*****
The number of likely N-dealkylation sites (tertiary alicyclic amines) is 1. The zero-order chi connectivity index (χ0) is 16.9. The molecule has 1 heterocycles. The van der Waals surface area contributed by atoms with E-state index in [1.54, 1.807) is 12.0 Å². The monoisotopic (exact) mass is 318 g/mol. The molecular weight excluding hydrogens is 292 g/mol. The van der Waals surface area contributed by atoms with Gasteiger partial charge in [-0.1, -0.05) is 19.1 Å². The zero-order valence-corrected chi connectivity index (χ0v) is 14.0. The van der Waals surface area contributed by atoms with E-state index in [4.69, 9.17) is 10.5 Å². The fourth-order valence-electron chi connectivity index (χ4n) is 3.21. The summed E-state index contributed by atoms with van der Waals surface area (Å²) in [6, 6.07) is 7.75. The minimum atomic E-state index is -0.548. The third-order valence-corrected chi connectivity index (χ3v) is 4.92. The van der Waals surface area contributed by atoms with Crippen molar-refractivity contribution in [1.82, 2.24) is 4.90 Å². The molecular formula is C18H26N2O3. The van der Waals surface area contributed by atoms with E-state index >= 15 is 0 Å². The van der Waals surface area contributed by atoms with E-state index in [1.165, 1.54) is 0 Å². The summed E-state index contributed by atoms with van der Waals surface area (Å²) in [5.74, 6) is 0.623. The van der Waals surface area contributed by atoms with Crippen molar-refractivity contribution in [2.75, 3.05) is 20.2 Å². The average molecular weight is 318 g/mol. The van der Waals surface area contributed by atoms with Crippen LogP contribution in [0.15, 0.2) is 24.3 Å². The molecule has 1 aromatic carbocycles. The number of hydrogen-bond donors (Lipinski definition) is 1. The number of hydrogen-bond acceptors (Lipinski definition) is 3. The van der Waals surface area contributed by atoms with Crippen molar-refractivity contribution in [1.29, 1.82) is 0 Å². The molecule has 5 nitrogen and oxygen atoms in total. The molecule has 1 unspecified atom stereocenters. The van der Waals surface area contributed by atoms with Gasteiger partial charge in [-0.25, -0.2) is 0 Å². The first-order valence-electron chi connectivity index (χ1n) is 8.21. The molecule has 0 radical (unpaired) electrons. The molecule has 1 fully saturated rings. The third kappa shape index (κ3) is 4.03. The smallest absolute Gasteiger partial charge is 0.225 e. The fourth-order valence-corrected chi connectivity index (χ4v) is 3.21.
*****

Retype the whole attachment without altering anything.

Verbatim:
The number of likely N-dealkylation sites (tertiary alicyclic amines) is 1. The zero-order chi connectivity index (χ0) is 16.9. The molecule has 1 heterocycles. The van der Waals surface area contributed by atoms with E-state index in [1.54, 1.807) is 12.0 Å². The monoisotopic (exact) mass is 318 g/mol. The molecular weight excluding hydrogens is 292 g/mol. The van der Waals surface area contributed by atoms with Gasteiger partial charge in [-0.1, -0.05) is 19.1 Å². The zero-order valence-corrected chi connectivity index (χ0v) is 14.0. The van der Waals surface area contributed by atoms with E-state index in [4.69, 9.17) is 10.5 Å². The fourth-order valence-electron chi connectivity index (χ4n) is 3.21. The summed E-state index contributed by atoms with van der Waals surface area (Å²) in [6, 6.07) is 7.75. The minimum atomic E-state index is -0.548. The third-order valence-corrected chi connectivity index (χ3v) is 4.92. The van der Waals surface area contributed by atoms with Crippen molar-refractivity contribution in [1.82, 2.24) is 4.90 Å². The molecular formula is C18H26N2O3. The van der Waals surface area contributed by atoms with E-state index >= 15 is 0 Å². The van der Waals surface area contributed by atoms with E-state index in [1.165, 1.54) is 0 Å². The summed E-state index contributed by atoms with van der Waals surface area (Å²) in [5.74, 6) is 0.623. The van der Waals surface area contributed by atoms with Crippen molar-refractivity contribution in [2.75, 3.05) is 20.2 Å². The average molecular weight is 318 g/mol. The van der Waals surface area contributed by atoms with Crippen LogP contribution in [0.15, 0.2) is 24.3 Å². The molecule has 1 aromatic carbocycles. The number of hydrogen-bond donors (Lipinski definition) is 1. The number of hydrogen-bond acceptors (Lipinski definition) is 3. The van der Waals surface area contributed by atoms with Crippen molar-refractivity contribution in [1.29, 1.82) is 0 Å². The molecule has 5 nitrogen and oxygen atoms in total. The molecule has 1 unspecified atom stereocenters. The van der Waals surface area contributed by atoms with Gasteiger partial charge in [-0.25, -0.2) is 0 Å². The first-order valence-electron chi connectivity index (χ1n) is 8.21. The molecule has 0 radical (unpaired) electrons. The molecule has 1 fully saturated rings. The third kappa shape index (κ3) is 4.03. The smallest absolute Gasteiger partial charge is 0.225 e. The fourth-order valence-corrected chi connectivity index (χ4v) is 3.21.